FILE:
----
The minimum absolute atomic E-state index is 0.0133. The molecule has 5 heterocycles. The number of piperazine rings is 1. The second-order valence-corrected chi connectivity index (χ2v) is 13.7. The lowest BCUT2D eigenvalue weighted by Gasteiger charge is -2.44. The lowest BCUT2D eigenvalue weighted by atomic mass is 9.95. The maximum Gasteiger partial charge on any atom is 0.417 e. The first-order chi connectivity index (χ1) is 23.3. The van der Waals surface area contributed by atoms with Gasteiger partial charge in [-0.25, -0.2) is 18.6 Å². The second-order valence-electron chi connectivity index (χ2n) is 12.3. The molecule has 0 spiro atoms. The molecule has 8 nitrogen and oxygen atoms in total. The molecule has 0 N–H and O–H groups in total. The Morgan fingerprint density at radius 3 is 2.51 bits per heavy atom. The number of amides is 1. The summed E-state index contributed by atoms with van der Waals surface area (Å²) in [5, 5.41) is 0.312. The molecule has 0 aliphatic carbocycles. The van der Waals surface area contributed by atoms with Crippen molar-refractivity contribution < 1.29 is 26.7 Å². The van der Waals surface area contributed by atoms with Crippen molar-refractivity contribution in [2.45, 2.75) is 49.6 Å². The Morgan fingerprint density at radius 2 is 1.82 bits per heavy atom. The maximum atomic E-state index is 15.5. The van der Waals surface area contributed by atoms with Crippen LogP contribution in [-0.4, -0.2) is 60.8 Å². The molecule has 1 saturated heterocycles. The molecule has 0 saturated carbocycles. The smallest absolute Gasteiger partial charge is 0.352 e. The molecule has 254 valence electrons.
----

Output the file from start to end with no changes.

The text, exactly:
The minimum absolute atomic E-state index is 0.0133. The molecule has 5 heterocycles. The number of piperazine rings is 1. The second-order valence-corrected chi connectivity index (χ2v) is 13.7. The lowest BCUT2D eigenvalue weighted by Gasteiger charge is -2.44. The lowest BCUT2D eigenvalue weighted by atomic mass is 9.95. The maximum Gasteiger partial charge on any atom is 0.417 e. The first-order chi connectivity index (χ1) is 23.3. The van der Waals surface area contributed by atoms with Gasteiger partial charge in [-0.25, -0.2) is 18.6 Å². The second-order valence-electron chi connectivity index (χ2n) is 12.3. The molecule has 0 spiro atoms. The molecule has 8 nitrogen and oxygen atoms in total. The molecule has 0 N–H and O–H groups in total. The Morgan fingerprint density at radius 3 is 2.51 bits per heavy atom. The number of amides is 1. The summed E-state index contributed by atoms with van der Waals surface area (Å²) in [5, 5.41) is 0.312. The molecule has 0 aliphatic carbocycles. The van der Waals surface area contributed by atoms with Crippen molar-refractivity contribution < 1.29 is 26.7 Å². The van der Waals surface area contributed by atoms with Crippen molar-refractivity contribution in [2.45, 2.75) is 49.6 Å². The Morgan fingerprint density at radius 2 is 1.82 bits per heavy atom. The maximum atomic E-state index is 15.5. The van der Waals surface area contributed by atoms with Crippen LogP contribution in [-0.4, -0.2) is 60.8 Å². The molecule has 1 saturated heterocycles. The molecule has 0 saturated carbocycles. The smallest absolute Gasteiger partial charge is 0.352 e. The molecule has 254 valence electrons.